EDIT: Here’s a high-res printable PDF of this year’s poster if you want to print it out for your school or comic shop.
I took cards back to the after school program with me from New York Comic Con advertising this scholarship. My students were too young for it, but they were amazed that something they loved to do in their spare time (that some of them were made fun of for on occasion) could earn them scholarship money.
Show this to your students. You never know who might secretly be making comics about your class in the backs of their notebooks during study period. And even if they’re not in the right age group to earn a scholarship, it will give a whole new validation (and maybe help their motivation) to a worthwhile hobby.
S is one of my middle schoolers. He has a learning disorder that, among other things, seems to inhibit his handwriting. He can manage a few words here and there, but for sentences it seems he just trails off, possibly because these are drafts we’re working on. His recall, however, is amazing, and his creativity endless.
Initially, it was hard to tell what was the average uncertainty of creating something new and which inconsistencies were something I could help him with — he frequently forgot the villain’s name, for example, and if he forgot to number his pages and I didn’t catch it, it might be a toss-up in the beginning as to whether we’d be able to piece the drafts back together. I know nothing about these students when I start working with them, have no access to IEPs or the teachers that work with them every day, and aside from asking what’s difficult for them I’m never quite sure how to approach the issue (which, one student showed by letting me read to him for twenty minutes, is not always the way to go either).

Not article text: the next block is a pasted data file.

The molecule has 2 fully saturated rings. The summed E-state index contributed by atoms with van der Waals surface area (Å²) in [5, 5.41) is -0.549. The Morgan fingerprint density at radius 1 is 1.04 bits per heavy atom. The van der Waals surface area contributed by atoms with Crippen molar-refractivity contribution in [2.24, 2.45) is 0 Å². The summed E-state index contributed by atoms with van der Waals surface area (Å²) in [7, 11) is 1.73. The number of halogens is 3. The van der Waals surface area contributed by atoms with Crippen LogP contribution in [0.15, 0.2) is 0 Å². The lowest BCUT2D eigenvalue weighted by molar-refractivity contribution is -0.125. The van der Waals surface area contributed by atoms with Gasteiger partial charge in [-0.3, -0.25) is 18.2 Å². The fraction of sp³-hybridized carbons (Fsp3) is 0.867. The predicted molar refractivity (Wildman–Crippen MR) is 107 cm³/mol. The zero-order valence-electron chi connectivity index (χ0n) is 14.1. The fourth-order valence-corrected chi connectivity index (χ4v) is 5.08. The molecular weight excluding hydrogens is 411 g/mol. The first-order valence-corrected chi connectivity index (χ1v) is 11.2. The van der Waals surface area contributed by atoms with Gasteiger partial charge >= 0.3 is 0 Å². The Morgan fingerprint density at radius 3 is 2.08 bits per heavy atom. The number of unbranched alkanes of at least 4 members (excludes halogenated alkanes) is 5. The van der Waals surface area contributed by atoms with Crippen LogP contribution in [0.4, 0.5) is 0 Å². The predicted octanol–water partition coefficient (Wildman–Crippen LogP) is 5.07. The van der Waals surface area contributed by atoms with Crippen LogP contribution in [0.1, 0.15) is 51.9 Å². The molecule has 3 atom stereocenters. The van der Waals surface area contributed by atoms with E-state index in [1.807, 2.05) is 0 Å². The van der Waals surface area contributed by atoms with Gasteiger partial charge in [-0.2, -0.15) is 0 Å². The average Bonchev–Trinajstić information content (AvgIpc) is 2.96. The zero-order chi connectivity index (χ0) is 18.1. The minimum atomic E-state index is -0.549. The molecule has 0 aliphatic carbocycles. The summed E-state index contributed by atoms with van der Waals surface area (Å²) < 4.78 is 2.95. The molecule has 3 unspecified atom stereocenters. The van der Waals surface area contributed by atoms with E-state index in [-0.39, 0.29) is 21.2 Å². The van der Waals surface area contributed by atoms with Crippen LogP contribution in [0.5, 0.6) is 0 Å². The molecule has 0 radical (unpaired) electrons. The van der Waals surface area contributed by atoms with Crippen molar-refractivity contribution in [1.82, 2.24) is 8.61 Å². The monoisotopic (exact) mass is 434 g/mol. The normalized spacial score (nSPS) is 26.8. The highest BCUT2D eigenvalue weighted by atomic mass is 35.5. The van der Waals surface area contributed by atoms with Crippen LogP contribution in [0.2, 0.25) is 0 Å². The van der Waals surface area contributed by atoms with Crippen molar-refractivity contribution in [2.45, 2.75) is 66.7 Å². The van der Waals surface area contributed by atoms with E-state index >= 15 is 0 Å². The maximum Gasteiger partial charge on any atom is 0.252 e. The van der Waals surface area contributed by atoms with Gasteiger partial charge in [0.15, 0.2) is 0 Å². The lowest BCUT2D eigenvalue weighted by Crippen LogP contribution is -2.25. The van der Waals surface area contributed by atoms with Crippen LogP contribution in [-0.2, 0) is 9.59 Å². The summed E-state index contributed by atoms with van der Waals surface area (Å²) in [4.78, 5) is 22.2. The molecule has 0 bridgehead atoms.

S was straightforward — he told me that the hand-writing component might be difficult. I suggested he draw right from the beginning for the drafts. He was also not particularly confident in his skills as an artist. Confidence was a weakness for him in general, and so, to some degree, was trying something he felt he might not be good in, or that required “too much work.” But it was soon very apparent that storytelling wasn’t. Every week he has new episodes to recount for me, with details he constructs on the spot.
These aren’t fleeting. They’re recalled week after week, in sequence, and now he’s put together a whole season in his head.
With a little bit of nudging toward trying to at least make a sketch for himself, he gave a reluctant try. The issue was just getting it into a final copy that he could enjoy making and that others could read.
Enter toondo. After one session walking through the tools together, he knows how to use it better than me. Now, between final pages, he stops and exclaims that he’s going to draft the next page, grabs a piece of paper, and pencils four at a time. He declared last week that he’s going to talk to the principal about leaving copies of each issue in the library for students to read so that he can become famous.
It’s just a great example of what students can create when they have the right tools. (And when this is turned into a Saturday morning cartoon, you’d better believe I’ll be ready with these drafts and a felt-tipped pen for his signature.)
And the idea of the online comic generator? Saw it on tumblr. This is a good thing for education.
Tomorrow I’m asking my students if they mind my posting their comic scripts. Because they are just too awesome at any level the students are at, and I am so proud of and excited about their work.